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An investigation of driver attitudes towards road safety in Kuwait

Al-Matawah, Jamal Ahmed (2008) An investigation of driver attitudes towards road safety in Kuwait University of Southampton, School of Civil Engineering and the Environment, Doctoral Thesis , 342pp.

Record type: Thesis (Doctoral)


Statistics show that the fatalities rate per 10,000 vehicles in the State of Kuwait is about three times that in the UK, and the number of traffic accidents in Kuwait is increasing each year. In 1992, there were 16,017 traffic accidents, with 279 killed. By 2005, the number of accidents had increased to 56,235 with 451 fatalities, although the size of the vehicle fleet was only 1,134,042. This thesis presents the findings of a study of a substantial road accident database for Kuwait and a supplementary questionnaire survey to further understand related driver behaviour.
Police accident reports relating to fatality and injury for the year 2002 were collected from the General Investigation Administration at the Ministry of the Interior to obtain an overview of the situation. Human behaviour and driver error were considered to be the main contributory factors, as has been found elsewhere. A questionnaire survey was undertaken to obtain a more in-depth understanding of driver behaviour and attitudes towards traffic regulations, which might relate to road accidents, and the potential acceptability of remedial measures. The questions were developed to suit the traffic environment and culture in Kuwait, and 1,528 questionnaires were completed. Analysis has shown that there are significant associations between accident involvement and other contributory factors. A road accident prediction model was developed, linking behaviour and attitudes with a number of factors such as age, sex, nationality, education level, marital status, driver education, driver training, usual speed on motorways, number of dangerous offences per year, years of driving experience, and drivers’ perceptions of the effectiveness of enforcement on total accident rate. The Generalised Linear Model (GLM) approach was used. It was found that driver attitude towards traffic regulations, enforcement, the number of critical traffic violations, nationality and age were significant contributory factors. The results will be used to influence future policy towards driving education, training and enforcement in Kuwait.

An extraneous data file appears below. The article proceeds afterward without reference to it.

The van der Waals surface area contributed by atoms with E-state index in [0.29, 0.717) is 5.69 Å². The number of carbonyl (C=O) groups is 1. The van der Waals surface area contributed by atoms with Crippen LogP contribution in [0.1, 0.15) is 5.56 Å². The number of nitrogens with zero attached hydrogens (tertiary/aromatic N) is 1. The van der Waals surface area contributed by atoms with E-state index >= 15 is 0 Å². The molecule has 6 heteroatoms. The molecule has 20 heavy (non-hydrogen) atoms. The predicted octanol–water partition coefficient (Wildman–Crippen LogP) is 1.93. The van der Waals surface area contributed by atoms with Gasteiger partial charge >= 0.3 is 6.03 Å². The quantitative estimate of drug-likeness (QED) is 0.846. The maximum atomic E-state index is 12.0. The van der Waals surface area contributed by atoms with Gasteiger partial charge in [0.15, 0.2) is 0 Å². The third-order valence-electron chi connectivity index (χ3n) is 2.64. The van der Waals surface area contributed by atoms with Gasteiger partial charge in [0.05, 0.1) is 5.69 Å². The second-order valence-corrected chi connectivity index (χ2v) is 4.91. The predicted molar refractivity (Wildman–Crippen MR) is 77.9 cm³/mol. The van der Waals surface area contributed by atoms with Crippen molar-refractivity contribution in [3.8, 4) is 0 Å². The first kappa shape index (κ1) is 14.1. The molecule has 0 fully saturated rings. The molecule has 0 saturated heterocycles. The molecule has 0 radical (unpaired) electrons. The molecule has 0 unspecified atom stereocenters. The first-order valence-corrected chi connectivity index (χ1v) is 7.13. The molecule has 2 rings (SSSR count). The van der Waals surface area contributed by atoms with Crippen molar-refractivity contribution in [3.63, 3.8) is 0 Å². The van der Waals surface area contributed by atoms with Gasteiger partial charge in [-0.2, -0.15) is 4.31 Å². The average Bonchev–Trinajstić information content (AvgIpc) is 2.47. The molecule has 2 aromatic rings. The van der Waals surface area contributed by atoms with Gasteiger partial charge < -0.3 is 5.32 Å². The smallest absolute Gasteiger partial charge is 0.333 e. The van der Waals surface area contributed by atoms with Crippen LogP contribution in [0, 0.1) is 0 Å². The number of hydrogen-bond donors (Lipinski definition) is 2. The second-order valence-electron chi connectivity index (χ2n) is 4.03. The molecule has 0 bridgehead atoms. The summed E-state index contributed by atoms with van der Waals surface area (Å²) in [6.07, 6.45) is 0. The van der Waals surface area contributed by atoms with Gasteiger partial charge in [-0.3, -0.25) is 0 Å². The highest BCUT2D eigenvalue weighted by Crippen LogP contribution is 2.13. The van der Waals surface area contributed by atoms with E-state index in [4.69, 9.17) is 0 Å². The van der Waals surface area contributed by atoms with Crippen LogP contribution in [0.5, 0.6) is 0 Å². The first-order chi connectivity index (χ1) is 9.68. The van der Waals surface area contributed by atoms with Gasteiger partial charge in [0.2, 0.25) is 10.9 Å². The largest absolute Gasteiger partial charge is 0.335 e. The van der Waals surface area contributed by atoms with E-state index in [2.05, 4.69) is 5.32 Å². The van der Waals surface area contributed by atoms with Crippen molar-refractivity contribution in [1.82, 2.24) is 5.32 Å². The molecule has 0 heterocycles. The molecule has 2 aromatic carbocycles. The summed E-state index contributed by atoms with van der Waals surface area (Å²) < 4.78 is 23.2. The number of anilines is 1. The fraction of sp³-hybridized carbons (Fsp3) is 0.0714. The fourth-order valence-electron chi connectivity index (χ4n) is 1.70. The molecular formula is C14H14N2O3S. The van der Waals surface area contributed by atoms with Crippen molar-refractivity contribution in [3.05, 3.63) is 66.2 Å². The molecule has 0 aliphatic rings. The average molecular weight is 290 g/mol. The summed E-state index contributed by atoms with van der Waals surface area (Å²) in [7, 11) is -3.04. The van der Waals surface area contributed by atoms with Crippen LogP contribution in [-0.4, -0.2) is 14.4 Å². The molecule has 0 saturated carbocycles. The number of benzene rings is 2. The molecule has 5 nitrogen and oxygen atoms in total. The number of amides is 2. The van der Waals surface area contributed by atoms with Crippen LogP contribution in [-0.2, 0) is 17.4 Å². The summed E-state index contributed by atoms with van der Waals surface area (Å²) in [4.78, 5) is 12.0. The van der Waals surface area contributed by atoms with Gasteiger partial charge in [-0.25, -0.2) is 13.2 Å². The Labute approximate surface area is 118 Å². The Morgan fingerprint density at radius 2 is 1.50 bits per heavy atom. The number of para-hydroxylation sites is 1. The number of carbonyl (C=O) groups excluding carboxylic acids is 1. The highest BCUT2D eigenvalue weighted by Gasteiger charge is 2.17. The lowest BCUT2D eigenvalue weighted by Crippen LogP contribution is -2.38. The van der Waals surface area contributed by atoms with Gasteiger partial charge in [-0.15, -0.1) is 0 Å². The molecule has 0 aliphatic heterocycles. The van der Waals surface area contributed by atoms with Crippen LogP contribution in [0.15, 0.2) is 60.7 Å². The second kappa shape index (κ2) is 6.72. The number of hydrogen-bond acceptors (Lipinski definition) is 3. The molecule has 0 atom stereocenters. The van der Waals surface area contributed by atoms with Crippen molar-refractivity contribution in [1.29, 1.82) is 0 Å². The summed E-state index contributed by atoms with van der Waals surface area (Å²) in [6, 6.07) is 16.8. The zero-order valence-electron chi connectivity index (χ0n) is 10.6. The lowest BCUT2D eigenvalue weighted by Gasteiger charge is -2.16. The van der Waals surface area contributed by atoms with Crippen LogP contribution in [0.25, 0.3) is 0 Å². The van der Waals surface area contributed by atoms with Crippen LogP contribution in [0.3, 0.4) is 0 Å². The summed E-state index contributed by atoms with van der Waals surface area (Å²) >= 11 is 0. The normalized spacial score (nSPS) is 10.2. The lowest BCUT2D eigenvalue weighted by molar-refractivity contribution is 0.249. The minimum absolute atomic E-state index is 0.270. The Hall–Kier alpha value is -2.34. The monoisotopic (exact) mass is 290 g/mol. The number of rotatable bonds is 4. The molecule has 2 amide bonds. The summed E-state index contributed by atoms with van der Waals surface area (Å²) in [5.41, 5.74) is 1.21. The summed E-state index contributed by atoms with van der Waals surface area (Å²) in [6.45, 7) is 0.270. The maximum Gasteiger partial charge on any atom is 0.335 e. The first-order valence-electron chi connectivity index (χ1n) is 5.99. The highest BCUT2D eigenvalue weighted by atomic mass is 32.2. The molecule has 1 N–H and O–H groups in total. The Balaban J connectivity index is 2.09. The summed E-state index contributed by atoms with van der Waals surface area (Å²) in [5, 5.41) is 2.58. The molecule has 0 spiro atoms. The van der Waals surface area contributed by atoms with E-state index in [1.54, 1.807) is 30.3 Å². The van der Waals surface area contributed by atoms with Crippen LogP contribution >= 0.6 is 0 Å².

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Published date: October 2008
Organisations: University of Southampton


Local EPrints ID: 73295
PURE UUID: 16cd955f-2c56-4b43-a3a6-4f2c25a2f213

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Date deposited: 16 Mar 2010
Last modified: 18 Jul 2017 23:50

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Author: Jamal Ahmed Al-Matawah
Thesis advisor: Mike McDonald

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